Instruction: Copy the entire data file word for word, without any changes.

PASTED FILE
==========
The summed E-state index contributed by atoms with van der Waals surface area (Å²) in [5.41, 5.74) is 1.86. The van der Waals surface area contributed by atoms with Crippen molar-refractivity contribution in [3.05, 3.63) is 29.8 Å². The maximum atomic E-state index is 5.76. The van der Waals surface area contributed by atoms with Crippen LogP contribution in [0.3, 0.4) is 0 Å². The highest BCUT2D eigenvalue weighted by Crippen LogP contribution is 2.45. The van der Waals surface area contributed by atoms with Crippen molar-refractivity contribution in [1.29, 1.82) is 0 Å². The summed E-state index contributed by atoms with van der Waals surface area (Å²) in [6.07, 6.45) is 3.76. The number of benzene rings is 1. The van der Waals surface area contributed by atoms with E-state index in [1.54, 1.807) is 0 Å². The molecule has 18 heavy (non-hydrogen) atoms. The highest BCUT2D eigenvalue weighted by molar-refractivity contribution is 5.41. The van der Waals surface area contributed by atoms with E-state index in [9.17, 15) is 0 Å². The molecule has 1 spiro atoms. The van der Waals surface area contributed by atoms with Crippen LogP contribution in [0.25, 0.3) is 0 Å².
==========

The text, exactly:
The summed E-state index contributed by atoms with van der Waals surface area (Å²) in [5.41, 5.74) is 1.86. The van der Waals surface area contributed by atoms with Crippen molar-refractivity contribution in [3.05, 3.63) is 29.8 Å². The maximum atomic E-state index is 5.76. The van der Waals surface area contributed by atoms with Crippen LogP contribution in [0.3, 0.4) is 0 Å². The highest BCUT2D eigenvalue weighted by Crippen LogP contribution is 2.45. The van der Waals surface area contributed by atoms with Crippen molar-refractivity contribution in [1.29, 1.82) is 0 Å². The summed E-state index contributed by atoms with van der Waals surface area (Å²) in [6.07, 6.45) is 3.76. The number of benzene rings is 1. The van der Waals surface area contributed by atoms with E-state index in [1.54, 1.807) is 0 Å². The molecule has 18 heavy (non-hydrogen) atoms. The highest BCUT2D eigenvalue weighted by molar-refractivity contribution is 5.41. The van der Waals surface area contributed by atoms with E-state index in [9.17, 15) is 0 Å². The molecule has 1 spiro atoms. The van der Waals surface area contributed by atoms with Crippen LogP contribution in [0.25, 0.3) is 0 Å².